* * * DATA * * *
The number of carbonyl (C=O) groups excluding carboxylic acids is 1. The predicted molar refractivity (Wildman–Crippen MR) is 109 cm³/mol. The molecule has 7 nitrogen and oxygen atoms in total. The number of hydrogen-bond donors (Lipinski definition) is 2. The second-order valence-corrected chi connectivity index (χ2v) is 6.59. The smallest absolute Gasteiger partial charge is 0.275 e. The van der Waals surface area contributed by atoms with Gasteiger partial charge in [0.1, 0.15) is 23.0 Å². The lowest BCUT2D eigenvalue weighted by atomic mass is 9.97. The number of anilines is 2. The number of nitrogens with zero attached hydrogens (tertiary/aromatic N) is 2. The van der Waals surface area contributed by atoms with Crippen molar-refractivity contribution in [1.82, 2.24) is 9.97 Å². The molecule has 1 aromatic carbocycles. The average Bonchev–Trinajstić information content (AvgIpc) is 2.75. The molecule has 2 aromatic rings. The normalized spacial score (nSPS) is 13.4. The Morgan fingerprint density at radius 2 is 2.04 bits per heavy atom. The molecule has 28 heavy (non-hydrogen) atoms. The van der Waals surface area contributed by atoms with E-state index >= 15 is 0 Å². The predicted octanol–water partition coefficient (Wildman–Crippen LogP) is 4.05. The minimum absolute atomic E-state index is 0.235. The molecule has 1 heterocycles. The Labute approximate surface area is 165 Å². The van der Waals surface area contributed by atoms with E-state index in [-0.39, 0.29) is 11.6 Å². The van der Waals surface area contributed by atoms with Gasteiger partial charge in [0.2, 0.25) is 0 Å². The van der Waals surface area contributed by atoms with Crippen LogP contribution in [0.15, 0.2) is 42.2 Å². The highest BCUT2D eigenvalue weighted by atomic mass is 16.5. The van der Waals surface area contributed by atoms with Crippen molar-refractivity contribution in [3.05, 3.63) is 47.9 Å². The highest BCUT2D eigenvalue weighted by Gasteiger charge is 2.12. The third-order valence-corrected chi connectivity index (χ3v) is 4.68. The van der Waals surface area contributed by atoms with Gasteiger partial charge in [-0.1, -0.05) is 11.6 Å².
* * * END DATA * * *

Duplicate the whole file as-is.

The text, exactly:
The number of carbonyl (C=O) groups excluding carboxylic acids is 1. The predicted molar refractivity (Wildman–Crippen MR) is 109 cm³/mol. The molecule has 7 nitrogen and oxygen atoms in total. The number of hydrogen-bond donors (Lipinski definition) is 2. The second-order valence-corrected chi connectivity index (χ2v) is 6.59. The smallest absolute Gasteiger partial charge is 0.275 e. The van der Waals surface area contributed by atoms with Gasteiger partial charge in [0.1, 0.15) is 23.0 Å². The lowest BCUT2D eigenvalue weighted by atomic mass is 9.97. The number of anilines is 2. The number of nitrogens with zero attached hydrogens (tertiary/aromatic N) is 2. The van der Waals surface area contributed by atoms with Crippen molar-refractivity contribution in [1.82, 2.24) is 9.97 Å². The molecule has 1 aromatic carbocycles. The average Bonchev–Trinajstić information content (AvgIpc) is 2.75. The molecule has 2 aromatic rings. The normalized spacial score (nSPS) is 13.4. The Morgan fingerprint density at radius 2 is 2.04 bits per heavy atom. The molecule has 28 heavy (non-hydrogen) atoms. The van der Waals surface area contributed by atoms with E-state index >= 15 is 0 Å². The predicted octanol–water partition coefficient (Wildman–Crippen LogP) is 4.05. The minimum absolute atomic E-state index is 0.235. The molecule has 1 heterocycles. The Labute approximate surface area is 165 Å². The van der Waals surface area contributed by atoms with E-state index in [-0.39, 0.29) is 11.6 Å². The van der Waals surface area contributed by atoms with Gasteiger partial charge in [0.2, 0.25) is 0 Å². The van der Waals surface area contributed by atoms with Crippen LogP contribution in [0.15, 0.2) is 42.2 Å². The highest BCUT2D eigenvalue weighted by atomic mass is 16.5. The van der Waals surface area contributed by atoms with Crippen molar-refractivity contribution in [3.05, 3.63) is 47.9 Å². The highest BCUT2D eigenvalue weighted by Gasteiger charge is 2.12. The third-order valence-corrected chi connectivity index (χ3v) is 4.68. The van der Waals surface area contributed by atoms with Gasteiger partial charge in [-0.1, -0.05) is 11.6 Å².